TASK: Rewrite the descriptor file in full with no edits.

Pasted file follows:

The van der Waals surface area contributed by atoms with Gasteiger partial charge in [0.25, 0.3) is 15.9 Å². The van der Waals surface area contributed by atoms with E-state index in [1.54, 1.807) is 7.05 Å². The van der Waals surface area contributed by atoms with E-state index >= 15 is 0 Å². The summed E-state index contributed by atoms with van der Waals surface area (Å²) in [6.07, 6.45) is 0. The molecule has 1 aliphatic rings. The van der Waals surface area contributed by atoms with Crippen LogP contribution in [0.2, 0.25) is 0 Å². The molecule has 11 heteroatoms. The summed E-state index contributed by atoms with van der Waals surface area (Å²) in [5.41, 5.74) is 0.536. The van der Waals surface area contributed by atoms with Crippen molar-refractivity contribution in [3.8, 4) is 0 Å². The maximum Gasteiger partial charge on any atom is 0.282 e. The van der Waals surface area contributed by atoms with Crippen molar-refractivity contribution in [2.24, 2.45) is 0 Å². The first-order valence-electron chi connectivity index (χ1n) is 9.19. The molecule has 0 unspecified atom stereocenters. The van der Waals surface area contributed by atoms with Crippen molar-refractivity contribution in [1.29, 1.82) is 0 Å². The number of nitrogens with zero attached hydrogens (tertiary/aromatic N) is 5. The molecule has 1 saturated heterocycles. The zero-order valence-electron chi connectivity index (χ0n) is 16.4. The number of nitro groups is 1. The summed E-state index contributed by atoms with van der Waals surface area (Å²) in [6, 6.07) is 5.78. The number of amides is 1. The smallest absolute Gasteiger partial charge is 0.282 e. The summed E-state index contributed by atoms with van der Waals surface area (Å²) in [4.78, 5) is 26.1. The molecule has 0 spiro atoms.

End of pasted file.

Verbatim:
The van der Waals surface area contributed by atoms with Gasteiger partial charge in [0.25, 0.3) is 15.9 Å². The van der Waals surface area contributed by atoms with E-state index in [1.54, 1.807) is 7.05 Å². The van der Waals surface area contributed by atoms with E-state index >= 15 is 0 Å². The summed E-state index contributed by atoms with van der Waals surface area (Å²) in [6.07, 6.45) is 0. The molecule has 1 aliphatic rings. The van der Waals surface area contributed by atoms with Crippen LogP contribution in [0.2, 0.25) is 0 Å². The molecule has 11 heteroatoms. The summed E-state index contributed by atoms with van der Waals surface area (Å²) in [5.41, 5.74) is 0.536. The van der Waals surface area contributed by atoms with Crippen molar-refractivity contribution in [3.8, 4) is 0 Å². The maximum Gasteiger partial charge on any atom is 0.282 e. The van der Waals surface area contributed by atoms with Crippen molar-refractivity contribution in [2.24, 2.45) is 0 Å². The first-order valence-electron chi connectivity index (χ1n) is 9.19. The molecule has 0 unspecified atom stereocenters. The van der Waals surface area contributed by atoms with Crippen molar-refractivity contribution in [1.29, 1.82) is 0 Å². The number of nitrogens with zero attached hydrogens (tertiary/aromatic N) is 5. The molecule has 1 saturated heterocycles. The zero-order valence-electron chi connectivity index (χ0n) is 16.4. The number of nitro groups is 1. The summed E-state index contributed by atoms with van der Waals surface area (Å²) in [6, 6.07) is 5.78. The number of amides is 1. The smallest absolute Gasteiger partial charge is 0.282 e. The summed E-state index contributed by atoms with van der Waals surface area (Å²) in [4.78, 5) is 26.1. The molecule has 0 spiro atoms.